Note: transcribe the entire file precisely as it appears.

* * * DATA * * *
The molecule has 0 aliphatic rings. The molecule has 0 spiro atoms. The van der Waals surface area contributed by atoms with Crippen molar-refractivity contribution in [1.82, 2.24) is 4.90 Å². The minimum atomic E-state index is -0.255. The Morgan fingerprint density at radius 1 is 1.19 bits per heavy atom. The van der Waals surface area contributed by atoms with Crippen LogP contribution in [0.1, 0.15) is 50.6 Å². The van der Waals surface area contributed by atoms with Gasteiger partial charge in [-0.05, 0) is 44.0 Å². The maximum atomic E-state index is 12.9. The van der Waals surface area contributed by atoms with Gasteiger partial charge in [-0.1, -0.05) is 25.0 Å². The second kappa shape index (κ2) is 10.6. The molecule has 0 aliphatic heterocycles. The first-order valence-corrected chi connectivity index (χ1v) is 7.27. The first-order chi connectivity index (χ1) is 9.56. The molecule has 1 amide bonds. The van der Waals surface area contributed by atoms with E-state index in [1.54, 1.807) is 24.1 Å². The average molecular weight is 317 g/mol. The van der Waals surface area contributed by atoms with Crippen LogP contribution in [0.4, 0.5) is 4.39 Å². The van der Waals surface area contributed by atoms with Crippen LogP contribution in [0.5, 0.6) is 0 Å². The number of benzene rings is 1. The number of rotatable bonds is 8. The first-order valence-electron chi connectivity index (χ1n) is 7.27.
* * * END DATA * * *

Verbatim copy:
The molecule has 0 aliphatic rings. The molecule has 0 spiro atoms. The van der Waals surface area contributed by atoms with Crippen molar-refractivity contribution in [1.82, 2.24) is 4.90 Å². The minimum atomic E-state index is -0.255. The Morgan fingerprint density at radius 1 is 1.19 bits per heavy atom. The van der Waals surface area contributed by atoms with Crippen LogP contribution in [0.1, 0.15) is 50.6 Å². The van der Waals surface area contributed by atoms with Gasteiger partial charge in [-0.05, 0) is 44.0 Å². The maximum atomic E-state index is 12.9. The van der Waals surface area contributed by atoms with Gasteiger partial charge in [-0.1, -0.05) is 25.0 Å². The second kappa shape index (κ2) is 10.6. The molecule has 0 aliphatic heterocycles. The first-order valence-corrected chi connectivity index (χ1v) is 7.27. The first-order chi connectivity index (χ1) is 9.56. The molecule has 1 amide bonds. The van der Waals surface area contributed by atoms with E-state index in [1.54, 1.807) is 24.1 Å². The average molecular weight is 317 g/mol. The van der Waals surface area contributed by atoms with Crippen LogP contribution in [0.4, 0.5) is 4.39 Å². The van der Waals surface area contributed by atoms with Crippen LogP contribution in [0.5, 0.6) is 0 Å². The number of benzene rings is 1. The number of rotatable bonds is 8. The first-order valence-electron chi connectivity index (χ1n) is 7.27.